Many members of the pro-choice community have urged the Justice Department to treat Sunday’s events as an act of domestic terrorism. At first, I thought “of course!” As I’ve done more reading and heard the perspectives of some constitutional law scholars interviewed in the media I’ve become considerably more ambivalent about this. Make no mistake, I feel that Dr. Tiller’s death is deeply tragic, but I remain unsure about labeling this event as “terrorism.” I have two concerns about the expanding definition of terrorism, one is tied to civil liberties and ‘thought policing’ and the second is more political.
First my concerns about calling Dr. Tiller’s death terrorism: On Monday, Rachel Maddow interviewed George Washington University law professor Jonathan Turley. He suggested that under the Bush administration the definition of “terrorism” expanded to include many, many crimes. Turley also feels that murder or assination are not exactly the same thing as terrorism especially given that the Supreme Court has protected violent speech. Perhaps a better category would be to call Roeder’s crime a “hate crime” defined as:
Hate crimes… occur when a perpetrator targets a victim because of his or her perceived membership in a certain social group, usually defined by racial group, religion, sexual orientation, disability, ethnicity, nationality, age, gender, gender identity, or political affiliation.
A “hate crime” can take two forms: “hate crime” generally refers to criminal acts which are seen to have been motivated by hatred of one or more of the listed conditions. The second kind is hate speech, which is speech defined as crime. While hate crimes are rarely debated, the hate speech concept is controversial, as criminalizing speech can be seen as impugning freedom of speech. Incidents may involve physical assault, damage to property, bullying, harassment, verbal abuse or insults, or offensive graffiti or letters.
In contrast, terrorism is defined by “a policy or ideology of violence intended to intimidate or cause terror for the purpose of “exerting pressure on decision making by state bodies.” The term “terror” is largely used to indicate clandestine, low-intensity violence that targets civilians and generates public fear.” Pamela Sumners, who works for NARAL, wrote an excellent piece for RHRealityCheck.org defending labeling Tiller’s death as terrorism and an assassination used to intimidate women, doctors, and the public at large. She chastized people (like me) who tend to believe that although Tiller’s murderer might have been in a climate of hate speech that doesn’t necessiarily mean he comitted an organized act of terror with the intent of creating a media presence and generating widespread public fear. Sumners asserts that:
Don’t call it murder. Call it an assassination. George Tiller was the fourth doctor who performed abortions to be targeted, stalked, and executed in the United States since 1993. If the Scott Roeder in custody is the same Scott Roeder who posted on Operation Rescue’s website the thinly veiled invitation to OR’s supporters to help him scope out the floor plan of Tiller’s church, he may have had help with everything but pulling the trigger. He pulled that trigger on the sixth anniversary of the capture of Eric Robert Rudolph, whose bomb at the Birmingham clinic contained five pounds of dynamite and hundreds of nails that killed a police officer and almost killed nurse Emily Lyons.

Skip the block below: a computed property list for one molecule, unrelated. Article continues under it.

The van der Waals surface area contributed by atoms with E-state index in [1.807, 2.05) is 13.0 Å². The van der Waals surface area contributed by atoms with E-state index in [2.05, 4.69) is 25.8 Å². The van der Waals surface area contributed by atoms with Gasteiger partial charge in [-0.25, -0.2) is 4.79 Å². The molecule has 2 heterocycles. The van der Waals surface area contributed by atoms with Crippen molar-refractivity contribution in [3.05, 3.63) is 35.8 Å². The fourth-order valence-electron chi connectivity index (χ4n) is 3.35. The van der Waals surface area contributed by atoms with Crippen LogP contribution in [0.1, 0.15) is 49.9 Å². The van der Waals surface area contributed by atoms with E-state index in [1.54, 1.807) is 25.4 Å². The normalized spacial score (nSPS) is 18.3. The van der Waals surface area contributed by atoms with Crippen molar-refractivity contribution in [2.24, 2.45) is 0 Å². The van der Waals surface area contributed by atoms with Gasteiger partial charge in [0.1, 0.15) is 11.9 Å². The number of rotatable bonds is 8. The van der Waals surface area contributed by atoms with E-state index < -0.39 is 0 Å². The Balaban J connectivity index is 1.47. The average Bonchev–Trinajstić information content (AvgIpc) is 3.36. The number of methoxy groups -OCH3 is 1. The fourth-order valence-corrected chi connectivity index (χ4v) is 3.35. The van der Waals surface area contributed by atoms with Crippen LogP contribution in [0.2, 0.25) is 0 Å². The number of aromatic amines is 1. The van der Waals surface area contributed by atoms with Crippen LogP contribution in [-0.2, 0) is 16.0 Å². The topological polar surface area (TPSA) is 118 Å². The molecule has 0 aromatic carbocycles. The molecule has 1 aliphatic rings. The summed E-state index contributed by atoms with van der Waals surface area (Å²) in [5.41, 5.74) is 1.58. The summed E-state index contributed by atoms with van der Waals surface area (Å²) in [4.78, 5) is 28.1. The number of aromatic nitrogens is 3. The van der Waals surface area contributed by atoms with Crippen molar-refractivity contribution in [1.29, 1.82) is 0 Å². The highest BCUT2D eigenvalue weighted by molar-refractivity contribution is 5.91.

I’m nevertheless sympathetic to the claims that one ought not police thoughts, even hate speech, until it becomes an open incitement to commit a specific crime. As of yet, I have not heard evidence that suggests (to me) that Roeder is more than a deeply troubled man under the influence of an especially radical group but who acted not based on the specific instructions of the larger organization. While I feel this might be a perfect opportunity to reconsider how America defines hate speech and what counts as an open incitement to violence, Roeder seems to be that 1% you just can’t control for. I stand corrected. According to reporting at RHRealityCheck, Roeder had been at Dr. Tiller’s trial earlier this year and arrested with bomb making materials in the past. Although he had the phone number of Operation Rescue in his car, it does not appeare that he was in contact with anyone in the organization about his specific plans. Specificity of the communication seems to be the most important thing to me.
Second, I think that the pro-choice movement calling for Dr. Tiller’s death to be labeled terrorism opens up a whole new line of attack by the anti-choicers. I can just see years of “oh it wasn’t terrorism when the abortionists kill a billion babies a day in their so-called clinics but the death of one abortion doctor is ‘terrorism’– Hypocrites!” Although I don’t think that the pro-choice movement ought to be making choices based on a defensive posture to the religious right, I’m bracing for the blow back from this debate.
I’m also ambivalent about labeling the anti-choice movement as a terrorist group because I think it grants them legitimacy that they don’t really deserve. When I think of terrorists I tend to think of groups like AL Qaeda, the IRA, or other large quasi-nationalist groups that have an agenda beyond a single political issue. This is, perhaps, an overly limiting definition but I think at some point it is important to differentiate between a “hate crime,” “terrorism,” and just average “crime.”
Roeder may have comitted a hate crime but I do not yet feel certain that he carried out an act of terrorism.